It is important to realise that cancer is not a single disease with a single type of treatment. There are more than 200 different kinds of cancer, each with its own name and treatment.

Types of cancers


The majority of cancers, about 85% (85 in a 100), are carcinomas. They start in the epithelium, which is the covering (or lining) of organs and of the body (the skin). The common forms of breast, lung, prostate and bowel cancer are all carcinomas.

Carcinomas are named after the type of epithelial cell that they started in and the part of the body that is affected. There are four different types of epithelial cells:

  • squamous cells - that line different parts of the body, such as the mouth, gullet (oesophagus), and the airways
  • adeno cells - form the lining of all the glands in the body and can be found in organs such as the stomach, ovaries, kidneys and prostate
  • transitional cells - are only found in the lining of the bladder and parts of the urinary system }
  • basal cells - that are found in one of the layers of the skin.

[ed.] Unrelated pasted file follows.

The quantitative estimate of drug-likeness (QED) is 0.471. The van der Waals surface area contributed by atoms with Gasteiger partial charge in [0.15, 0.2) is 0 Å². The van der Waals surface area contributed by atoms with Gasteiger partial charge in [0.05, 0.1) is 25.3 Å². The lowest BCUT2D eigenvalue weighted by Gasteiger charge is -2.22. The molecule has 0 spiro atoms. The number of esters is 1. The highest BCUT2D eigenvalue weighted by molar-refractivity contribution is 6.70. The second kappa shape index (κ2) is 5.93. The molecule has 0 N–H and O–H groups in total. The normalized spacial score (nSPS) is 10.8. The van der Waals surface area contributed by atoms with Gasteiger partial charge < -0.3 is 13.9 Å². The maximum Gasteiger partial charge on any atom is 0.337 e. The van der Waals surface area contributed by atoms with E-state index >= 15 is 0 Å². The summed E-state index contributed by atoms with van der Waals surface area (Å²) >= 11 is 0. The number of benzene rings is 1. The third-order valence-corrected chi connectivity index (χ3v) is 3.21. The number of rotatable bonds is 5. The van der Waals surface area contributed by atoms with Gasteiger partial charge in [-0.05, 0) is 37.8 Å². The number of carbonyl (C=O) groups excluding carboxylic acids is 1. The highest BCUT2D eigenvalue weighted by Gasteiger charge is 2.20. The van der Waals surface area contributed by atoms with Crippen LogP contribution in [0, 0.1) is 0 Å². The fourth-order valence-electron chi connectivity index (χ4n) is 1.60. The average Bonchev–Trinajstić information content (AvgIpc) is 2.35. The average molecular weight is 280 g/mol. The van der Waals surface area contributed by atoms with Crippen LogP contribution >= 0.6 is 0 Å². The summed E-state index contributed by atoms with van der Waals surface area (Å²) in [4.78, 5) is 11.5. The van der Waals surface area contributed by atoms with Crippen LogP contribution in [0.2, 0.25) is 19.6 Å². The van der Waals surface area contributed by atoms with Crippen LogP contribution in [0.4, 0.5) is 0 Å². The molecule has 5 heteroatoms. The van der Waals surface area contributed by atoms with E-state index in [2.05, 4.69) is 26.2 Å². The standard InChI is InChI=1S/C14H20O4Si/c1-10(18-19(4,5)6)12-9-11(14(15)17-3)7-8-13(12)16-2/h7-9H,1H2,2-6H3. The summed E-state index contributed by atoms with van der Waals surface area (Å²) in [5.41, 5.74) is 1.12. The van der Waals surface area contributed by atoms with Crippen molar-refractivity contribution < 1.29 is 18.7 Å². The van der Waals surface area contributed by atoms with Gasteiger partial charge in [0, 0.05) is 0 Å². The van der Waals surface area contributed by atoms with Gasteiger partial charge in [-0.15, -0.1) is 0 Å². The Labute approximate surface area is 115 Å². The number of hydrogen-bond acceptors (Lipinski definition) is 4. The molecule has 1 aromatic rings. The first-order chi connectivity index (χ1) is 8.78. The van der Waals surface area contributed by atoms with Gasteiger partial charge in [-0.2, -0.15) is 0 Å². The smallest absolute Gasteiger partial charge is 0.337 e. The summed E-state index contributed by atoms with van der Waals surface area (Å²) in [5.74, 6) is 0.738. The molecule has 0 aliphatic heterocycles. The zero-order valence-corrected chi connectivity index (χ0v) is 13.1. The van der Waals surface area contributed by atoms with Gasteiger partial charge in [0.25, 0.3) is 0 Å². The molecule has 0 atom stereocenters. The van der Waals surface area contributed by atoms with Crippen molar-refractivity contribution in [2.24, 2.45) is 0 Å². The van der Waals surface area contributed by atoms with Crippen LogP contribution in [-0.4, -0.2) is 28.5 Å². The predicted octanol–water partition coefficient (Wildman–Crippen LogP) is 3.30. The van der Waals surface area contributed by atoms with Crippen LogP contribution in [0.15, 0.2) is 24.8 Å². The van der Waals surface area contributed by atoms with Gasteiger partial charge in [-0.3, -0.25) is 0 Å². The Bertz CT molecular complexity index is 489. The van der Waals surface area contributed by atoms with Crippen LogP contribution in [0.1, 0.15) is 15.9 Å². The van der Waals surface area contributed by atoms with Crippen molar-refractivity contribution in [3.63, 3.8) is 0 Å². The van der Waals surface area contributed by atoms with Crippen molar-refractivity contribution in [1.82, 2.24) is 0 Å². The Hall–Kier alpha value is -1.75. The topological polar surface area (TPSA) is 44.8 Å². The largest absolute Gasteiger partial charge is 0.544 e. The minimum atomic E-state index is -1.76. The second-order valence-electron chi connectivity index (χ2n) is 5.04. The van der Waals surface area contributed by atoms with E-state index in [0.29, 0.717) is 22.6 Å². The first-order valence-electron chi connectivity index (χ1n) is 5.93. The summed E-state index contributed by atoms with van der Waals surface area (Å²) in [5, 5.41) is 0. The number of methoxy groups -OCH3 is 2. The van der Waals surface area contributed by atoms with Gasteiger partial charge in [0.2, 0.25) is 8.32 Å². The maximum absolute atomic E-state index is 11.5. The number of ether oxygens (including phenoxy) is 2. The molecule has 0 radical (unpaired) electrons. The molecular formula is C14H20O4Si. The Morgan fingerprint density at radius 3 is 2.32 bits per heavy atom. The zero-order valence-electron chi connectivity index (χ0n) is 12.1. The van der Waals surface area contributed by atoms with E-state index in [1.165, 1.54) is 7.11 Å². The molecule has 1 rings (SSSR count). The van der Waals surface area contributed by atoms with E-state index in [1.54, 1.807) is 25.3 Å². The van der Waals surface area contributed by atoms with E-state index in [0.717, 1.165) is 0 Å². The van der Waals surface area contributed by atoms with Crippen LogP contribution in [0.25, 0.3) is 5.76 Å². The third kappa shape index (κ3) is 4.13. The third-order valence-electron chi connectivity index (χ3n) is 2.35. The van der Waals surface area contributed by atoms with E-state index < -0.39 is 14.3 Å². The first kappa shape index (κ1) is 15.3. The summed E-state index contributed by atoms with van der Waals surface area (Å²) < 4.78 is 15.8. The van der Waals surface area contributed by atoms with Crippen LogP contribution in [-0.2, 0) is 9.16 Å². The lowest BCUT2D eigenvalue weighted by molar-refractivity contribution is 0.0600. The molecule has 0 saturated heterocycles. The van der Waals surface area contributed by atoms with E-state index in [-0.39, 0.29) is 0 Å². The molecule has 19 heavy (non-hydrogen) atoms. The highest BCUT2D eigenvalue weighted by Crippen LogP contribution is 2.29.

A cancer that starts in squamous cells is called a squamous cell carcinoma. A cancer that starts in glandular cells is called an adenocarcinoma. Cancers that start in transitional cells are transitional cell carcinomas, and those that start in basal cells are basal cell carcinomas.

Leukaemias and lymphomas

These occur in the tissues where white blood cells (which fight infection in the body) are formed, i.e. the bone marrow and lymphatic system. Leukaemia and lymphoma are quite rare and make up about 6.5% (6.5 in 100) of all cancers. Sarcomas Sarcomas are very rare. They are a group of cancers that form in the connective or supportive tissues of the body such as muscle, bone and fatty tissue. They account for less than 1% (1 in 100) of cancers.

Sarcomas are split into two main types:

  • bone sarcomas - that are found in the bones
  • soft tissue sarcomas - that develop in the other supportive tissues of the body.